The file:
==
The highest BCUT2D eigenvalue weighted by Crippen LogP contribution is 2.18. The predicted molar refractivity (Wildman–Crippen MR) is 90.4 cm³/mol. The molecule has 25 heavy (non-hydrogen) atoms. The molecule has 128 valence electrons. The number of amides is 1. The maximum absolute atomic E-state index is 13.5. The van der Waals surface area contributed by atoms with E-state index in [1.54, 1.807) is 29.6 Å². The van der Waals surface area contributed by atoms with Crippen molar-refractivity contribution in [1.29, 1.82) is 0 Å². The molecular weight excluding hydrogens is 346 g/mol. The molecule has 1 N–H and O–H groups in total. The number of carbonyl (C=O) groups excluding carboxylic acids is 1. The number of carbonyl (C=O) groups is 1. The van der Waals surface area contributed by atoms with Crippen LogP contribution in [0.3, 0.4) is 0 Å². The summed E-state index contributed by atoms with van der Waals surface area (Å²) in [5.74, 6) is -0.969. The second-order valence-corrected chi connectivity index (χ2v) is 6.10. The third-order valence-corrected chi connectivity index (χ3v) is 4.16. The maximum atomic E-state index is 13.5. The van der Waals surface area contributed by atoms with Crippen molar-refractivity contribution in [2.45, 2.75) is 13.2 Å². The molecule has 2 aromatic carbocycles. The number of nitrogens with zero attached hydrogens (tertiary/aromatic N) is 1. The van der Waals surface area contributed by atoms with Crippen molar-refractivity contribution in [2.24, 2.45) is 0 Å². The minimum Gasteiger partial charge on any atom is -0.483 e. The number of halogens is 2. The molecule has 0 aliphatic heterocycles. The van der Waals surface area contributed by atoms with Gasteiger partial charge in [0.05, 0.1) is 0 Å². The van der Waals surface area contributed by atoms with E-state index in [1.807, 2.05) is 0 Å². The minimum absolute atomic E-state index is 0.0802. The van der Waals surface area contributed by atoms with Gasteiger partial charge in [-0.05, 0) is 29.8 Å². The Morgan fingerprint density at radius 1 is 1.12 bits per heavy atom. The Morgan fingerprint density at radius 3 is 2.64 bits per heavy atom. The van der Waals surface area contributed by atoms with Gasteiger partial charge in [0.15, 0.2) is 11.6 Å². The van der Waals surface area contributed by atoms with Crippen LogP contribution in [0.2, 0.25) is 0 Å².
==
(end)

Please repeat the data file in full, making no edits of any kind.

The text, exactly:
The highest BCUT2D eigenvalue weighted by Crippen LogP contribution is 2.18. The predicted molar refractivity (Wildman–Crippen MR) is 90.4 cm³/mol. The molecule has 25 heavy (non-hydrogen) atoms. The molecule has 128 valence electrons. The number of amides is 1. The maximum absolute atomic E-state index is 13.5. The van der Waals surface area contributed by atoms with E-state index in [1.54, 1.807) is 29.6 Å². The van der Waals surface area contributed by atoms with Crippen molar-refractivity contribution in [1.29, 1.82) is 0 Å². The molecular weight excluding hydrogens is 346 g/mol. The molecule has 1 N–H and O–H groups in total. The number of carbonyl (C=O) groups excluding carboxylic acids is 1. The number of carbonyl (C=O) groups is 1. The van der Waals surface area contributed by atoms with Crippen LogP contribution in [0.3, 0.4) is 0 Å². The summed E-state index contributed by atoms with van der Waals surface area (Å²) in [5.74, 6) is -0.969. The second-order valence-corrected chi connectivity index (χ2v) is 6.10. The third-order valence-corrected chi connectivity index (χ3v) is 4.16. The maximum atomic E-state index is 13.5. The van der Waals surface area contributed by atoms with Crippen molar-refractivity contribution in [2.45, 2.75) is 13.2 Å². The molecule has 2 aromatic carbocycles. The number of nitrogens with zero attached hydrogens (tertiary/aromatic N) is 1. The van der Waals surface area contributed by atoms with Crippen molar-refractivity contribution in [2.24, 2.45) is 0 Å². The minimum Gasteiger partial charge on any atom is -0.483 e. The number of halogens is 2. The molecule has 0 aliphatic heterocycles. The van der Waals surface area contributed by atoms with Gasteiger partial charge in [0.05, 0.1) is 0 Å². The van der Waals surface area contributed by atoms with E-state index in [1.807, 2.05) is 0 Å². The minimum absolute atomic E-state index is 0.0802. The van der Waals surface area contributed by atoms with Gasteiger partial charge in [-0.05, 0) is 29.8 Å². The Morgan fingerprint density at radius 1 is 1.12 bits per heavy atom. The Morgan fingerprint density at radius 3 is 2.64 bits per heavy atom. The van der Waals surface area contributed by atoms with Gasteiger partial charge in [0.15, 0.2) is 11.6 Å². The van der Waals surface area contributed by atoms with Crippen LogP contribution in [0.2, 0.25) is 0 Å².